fractures in that category, which were of the neck of
femur.
The third most common cause of fractures was
Fire Arm injuries. The group of people that presented
with fire arm injury and fractures were 2.3% (n=16) and
the most common site of injury was the upper limb at
1.2% ( n=8) followed by the lower limb at 1.2%(n=8).
The most common bones to be fractured were the
Humerus, Radius, Metacarpals and Scapula which were
evenly divided leading to 2 of each. The lower limb had
four fractures, which evenly divided into 2 fractures in
each category: the Fibula and the ankle joint. Majority
of the gunshot victims were males 1.7%(12) while there
were only 0.6%(n=4) females.
Mansoor Kanaan, Saba Shahnawaz, Ranjeet Kumar, Ali Ahmad, Anisuddin Bhatti
JPOA 19
DISCUSSION
The elderly population is slowly rising due to
advancements in the health sector. This population is
at a higher risk of orthopedic injuries due to the
increased number of co-morbids [14]. The most
reliable assessment of global mortality and morbidity is
provided by the Global Burden of Disease project [15]
and the first ever Global Burden of Disease study was
conducted in 1991 and published in 1996 [11]. This
study introduced DALY (disability-adjusted life year),
which drew attention to non-fatal outcomes of
diseases that prevail in the society and impact the
overall health status of a population. Unintentional
injuries accounted for 66% of injury related deaths and
70% of injury related DALYs in 2001 [16].
Amongst 692 patients, the three most common
causes of injury were noted to be a fall (67.1%), road
traffic accidents (22.5%) and most alarmingly,
orthopedic trauma due to gunshot injuries (2.3%),
respectively. These results, except for the gunshot
injuries, were similar to a study conducted at an urban
university hospital in the United States published in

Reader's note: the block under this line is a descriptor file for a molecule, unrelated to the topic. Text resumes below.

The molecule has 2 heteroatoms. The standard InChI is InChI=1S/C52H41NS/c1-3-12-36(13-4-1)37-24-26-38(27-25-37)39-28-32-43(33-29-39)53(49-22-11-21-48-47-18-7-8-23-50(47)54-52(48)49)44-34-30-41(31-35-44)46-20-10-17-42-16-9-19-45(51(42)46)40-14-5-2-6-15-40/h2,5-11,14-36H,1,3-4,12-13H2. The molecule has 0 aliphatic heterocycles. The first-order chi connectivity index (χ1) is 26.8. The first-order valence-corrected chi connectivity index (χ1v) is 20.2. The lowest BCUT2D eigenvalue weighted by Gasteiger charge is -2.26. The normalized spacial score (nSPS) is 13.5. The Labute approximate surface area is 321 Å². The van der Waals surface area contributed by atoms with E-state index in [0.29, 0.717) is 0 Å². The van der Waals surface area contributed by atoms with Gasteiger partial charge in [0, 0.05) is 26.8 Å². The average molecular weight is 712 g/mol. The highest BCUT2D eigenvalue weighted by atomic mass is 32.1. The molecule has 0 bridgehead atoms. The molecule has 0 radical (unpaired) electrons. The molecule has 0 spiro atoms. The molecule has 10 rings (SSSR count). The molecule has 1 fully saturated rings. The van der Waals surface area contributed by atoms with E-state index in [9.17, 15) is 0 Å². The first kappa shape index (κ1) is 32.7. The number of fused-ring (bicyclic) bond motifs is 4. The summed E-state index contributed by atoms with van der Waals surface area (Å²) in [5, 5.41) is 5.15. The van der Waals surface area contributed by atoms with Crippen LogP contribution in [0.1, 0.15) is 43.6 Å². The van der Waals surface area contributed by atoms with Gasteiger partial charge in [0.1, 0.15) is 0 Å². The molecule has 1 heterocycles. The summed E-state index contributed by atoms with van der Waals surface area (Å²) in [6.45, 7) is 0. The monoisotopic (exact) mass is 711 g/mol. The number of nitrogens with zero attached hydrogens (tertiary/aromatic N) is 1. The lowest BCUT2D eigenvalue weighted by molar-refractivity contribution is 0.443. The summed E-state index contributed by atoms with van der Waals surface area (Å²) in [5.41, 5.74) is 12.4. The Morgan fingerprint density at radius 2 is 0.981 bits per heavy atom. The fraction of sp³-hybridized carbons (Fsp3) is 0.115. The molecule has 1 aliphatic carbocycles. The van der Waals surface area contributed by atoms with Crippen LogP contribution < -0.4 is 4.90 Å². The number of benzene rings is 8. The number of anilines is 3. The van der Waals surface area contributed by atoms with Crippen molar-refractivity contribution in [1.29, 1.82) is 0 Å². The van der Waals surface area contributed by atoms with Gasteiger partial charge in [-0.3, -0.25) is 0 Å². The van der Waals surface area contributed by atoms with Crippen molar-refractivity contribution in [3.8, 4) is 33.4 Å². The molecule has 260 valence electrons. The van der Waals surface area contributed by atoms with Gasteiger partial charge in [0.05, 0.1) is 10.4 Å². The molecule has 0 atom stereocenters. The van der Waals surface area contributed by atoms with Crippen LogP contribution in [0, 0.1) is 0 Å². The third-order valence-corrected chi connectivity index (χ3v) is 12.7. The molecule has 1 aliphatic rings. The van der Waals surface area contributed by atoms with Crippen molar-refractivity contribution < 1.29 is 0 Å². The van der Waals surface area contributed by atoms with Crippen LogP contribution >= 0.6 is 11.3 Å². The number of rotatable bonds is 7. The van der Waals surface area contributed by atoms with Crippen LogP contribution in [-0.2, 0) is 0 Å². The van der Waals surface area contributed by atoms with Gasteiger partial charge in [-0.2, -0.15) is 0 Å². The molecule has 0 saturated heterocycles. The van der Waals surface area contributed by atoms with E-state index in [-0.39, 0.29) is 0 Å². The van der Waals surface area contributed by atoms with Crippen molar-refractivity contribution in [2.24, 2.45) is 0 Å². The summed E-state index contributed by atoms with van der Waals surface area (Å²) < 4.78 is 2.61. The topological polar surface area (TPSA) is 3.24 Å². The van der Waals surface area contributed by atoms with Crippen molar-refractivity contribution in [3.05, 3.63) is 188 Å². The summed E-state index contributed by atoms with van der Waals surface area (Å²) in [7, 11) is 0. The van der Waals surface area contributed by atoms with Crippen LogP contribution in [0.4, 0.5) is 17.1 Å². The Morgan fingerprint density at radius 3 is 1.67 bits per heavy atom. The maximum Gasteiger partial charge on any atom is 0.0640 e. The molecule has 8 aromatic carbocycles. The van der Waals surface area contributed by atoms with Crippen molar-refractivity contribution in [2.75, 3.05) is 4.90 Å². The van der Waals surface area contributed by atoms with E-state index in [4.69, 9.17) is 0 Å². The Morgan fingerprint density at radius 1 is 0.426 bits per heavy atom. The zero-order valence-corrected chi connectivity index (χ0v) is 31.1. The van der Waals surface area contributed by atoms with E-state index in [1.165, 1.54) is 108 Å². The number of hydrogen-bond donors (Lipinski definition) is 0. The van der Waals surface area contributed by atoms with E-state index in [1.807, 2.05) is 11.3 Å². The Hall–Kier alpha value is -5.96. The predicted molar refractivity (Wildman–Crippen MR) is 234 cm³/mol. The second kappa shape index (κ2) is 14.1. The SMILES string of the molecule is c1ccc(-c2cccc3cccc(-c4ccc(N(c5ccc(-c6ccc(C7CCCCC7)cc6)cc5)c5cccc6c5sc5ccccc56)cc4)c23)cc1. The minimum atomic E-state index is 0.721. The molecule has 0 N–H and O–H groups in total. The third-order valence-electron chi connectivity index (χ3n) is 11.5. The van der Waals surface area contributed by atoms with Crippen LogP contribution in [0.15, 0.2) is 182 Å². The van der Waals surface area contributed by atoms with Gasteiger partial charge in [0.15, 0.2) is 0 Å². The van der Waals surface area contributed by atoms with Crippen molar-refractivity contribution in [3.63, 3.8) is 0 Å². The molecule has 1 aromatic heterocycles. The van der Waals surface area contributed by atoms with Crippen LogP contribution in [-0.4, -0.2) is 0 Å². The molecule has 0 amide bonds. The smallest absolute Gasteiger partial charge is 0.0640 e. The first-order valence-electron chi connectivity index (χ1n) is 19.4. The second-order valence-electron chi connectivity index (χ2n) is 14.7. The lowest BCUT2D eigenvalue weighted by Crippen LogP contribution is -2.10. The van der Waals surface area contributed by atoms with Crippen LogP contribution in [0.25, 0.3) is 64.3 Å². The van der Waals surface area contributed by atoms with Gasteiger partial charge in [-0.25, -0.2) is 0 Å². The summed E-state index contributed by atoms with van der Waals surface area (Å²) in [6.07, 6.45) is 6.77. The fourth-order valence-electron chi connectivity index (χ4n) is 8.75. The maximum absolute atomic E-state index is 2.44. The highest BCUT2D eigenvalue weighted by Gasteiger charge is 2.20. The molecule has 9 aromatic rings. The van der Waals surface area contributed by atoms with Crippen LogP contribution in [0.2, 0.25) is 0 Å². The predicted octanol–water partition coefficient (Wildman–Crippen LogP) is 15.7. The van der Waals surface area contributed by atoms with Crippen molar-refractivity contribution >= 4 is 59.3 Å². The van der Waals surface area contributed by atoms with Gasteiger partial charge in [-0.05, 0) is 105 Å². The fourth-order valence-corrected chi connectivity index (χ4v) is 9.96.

2000 [17], and the results demonstrated previously in
Ontario, Canada, published in 2006 [17]. Another set of
results from 1999 showed that elderly patients are
more likely to be injured by falls [18].
In 2013 it was shown in Karachi, Pakistan that 59%
of the elderly who had a fall sustained an injury to their
lower limb and that a majority of the elderly who had a
fall was because of tripping or slipping on the same
plane as opposed to falling from a height and this fact
is reinforced in our study [14]. Out of the 464 patients
who presented with fall related injuries, 81.9% (n=464)
had a fall from the same plane level while 18.1% (n=84)
had a fall from 10 feet or more, similar to what was
deduced previously in the city of Rahim Yar khan,
Pakistan in 2011 [19].
Patients who had a fall on the same plane were
mostly women 54%(n=208) while men constituted
45.2% (n=172), and these falls mostly occurred at
home, which was in accordance with a study done by
the British Geriatric Society and other studies [20-24].
The British Geriatric Society’s research also stated that
a majority of the falls happened during the day, which
is also evident in our data. Another aspect that is
interesting is that 40% (n=190) out of the 464 patients,
who had a fall, had their medical management delayed
by their caretakers, which begs to take elderly abuse in
to account. This is an issue which has not been paid
much heed in a society like Pakistan where religious
beliefs already emphasize on the respect and care of
parents and elderly people.
The second most common cause of injury was
shown to be road traffic accidents, corroborated by a
study from 2012, showing that elderly patients were
are at an increased risk of RTAs and they respond
poorly to the sustained injuries [25]. Elderly patients
tend to sustain different types of injuries when
compared to younger patients and have a mortality of
more than 50% above that of the general population
[26-28]. Aggressive management is the most important
aspect in treating elderly patients involved in RTAs as it
leads to a better outcome [29].
We divided road traffic accidents into four
categories; patients who were pedestrians, patients
who were in a car, a commercial vehicle or whether the
patient was riding a bike. Out of the total sample size
of 692, The percentage of road traffic accidents
involving elderly patients was 25.4% and a majority of